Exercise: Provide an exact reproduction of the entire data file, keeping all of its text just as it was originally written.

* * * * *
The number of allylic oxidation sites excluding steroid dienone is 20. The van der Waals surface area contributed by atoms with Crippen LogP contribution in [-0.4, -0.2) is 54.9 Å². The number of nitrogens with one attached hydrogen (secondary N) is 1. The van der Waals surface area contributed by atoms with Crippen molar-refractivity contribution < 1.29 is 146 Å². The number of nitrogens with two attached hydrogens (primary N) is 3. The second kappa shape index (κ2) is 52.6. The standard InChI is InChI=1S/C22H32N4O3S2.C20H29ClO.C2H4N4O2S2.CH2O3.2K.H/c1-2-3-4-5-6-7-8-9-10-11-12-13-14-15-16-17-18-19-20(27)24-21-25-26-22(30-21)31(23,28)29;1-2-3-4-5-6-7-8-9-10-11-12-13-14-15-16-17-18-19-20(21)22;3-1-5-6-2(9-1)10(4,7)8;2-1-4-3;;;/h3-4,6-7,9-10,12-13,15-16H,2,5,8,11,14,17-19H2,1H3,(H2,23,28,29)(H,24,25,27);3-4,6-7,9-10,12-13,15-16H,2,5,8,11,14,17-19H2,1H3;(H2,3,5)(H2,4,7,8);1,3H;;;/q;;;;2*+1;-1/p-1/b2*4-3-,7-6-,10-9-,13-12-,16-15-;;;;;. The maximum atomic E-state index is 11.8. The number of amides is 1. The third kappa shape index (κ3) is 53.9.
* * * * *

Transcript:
The number of allylic oxidation sites excluding steroid dienone is 20. The van der Waals surface area contributed by atoms with Crippen LogP contribution in [-0.4, -0.2) is 54.9 Å². The number of nitrogens with one attached hydrogen (secondary N) is 1. The van der Waals surface area contributed by atoms with Crippen molar-refractivity contribution < 1.29 is 146 Å². The number of nitrogens with two attached hydrogens (primary N) is 3. The second kappa shape index (κ2) is 52.6. The standard InChI is InChI=1S/C22H32N4O3S2.C20H29ClO.C2H4N4O2S2.CH2O3.2K.H/c1-2-3-4-5-6-7-8-9-10-11-12-13-14-15-16-17-18-19-20(27)24-21-25-26-22(30-21)31(23,28)29;1-2-3-4-5-6-7-8-9-10-11-12-13-14-15-16-17-18-19-20(21)22;3-1-5-6-2(9-1)10(4,7)8;2-1-4-3;;;/h3-4,6-7,9-10,12-13,15-16H,2,5,8,11,14,17-19H2,1H3,(H2,23,28,29)(H,24,25,27);3-4,6-7,9-10,12-13,15-16H,2,5,8,11,14,17-19H2,1H3;(H2,3,5)(H2,4,7,8);1,3H;;;/q;;;;2*+1;-1/p-1/b2*4-3-,7-6-,10-9-,13-12-,16-15-;;;;;. The maximum atomic E-state index is 11.8. The number of amides is 1. The third kappa shape index (κ3) is 53.9.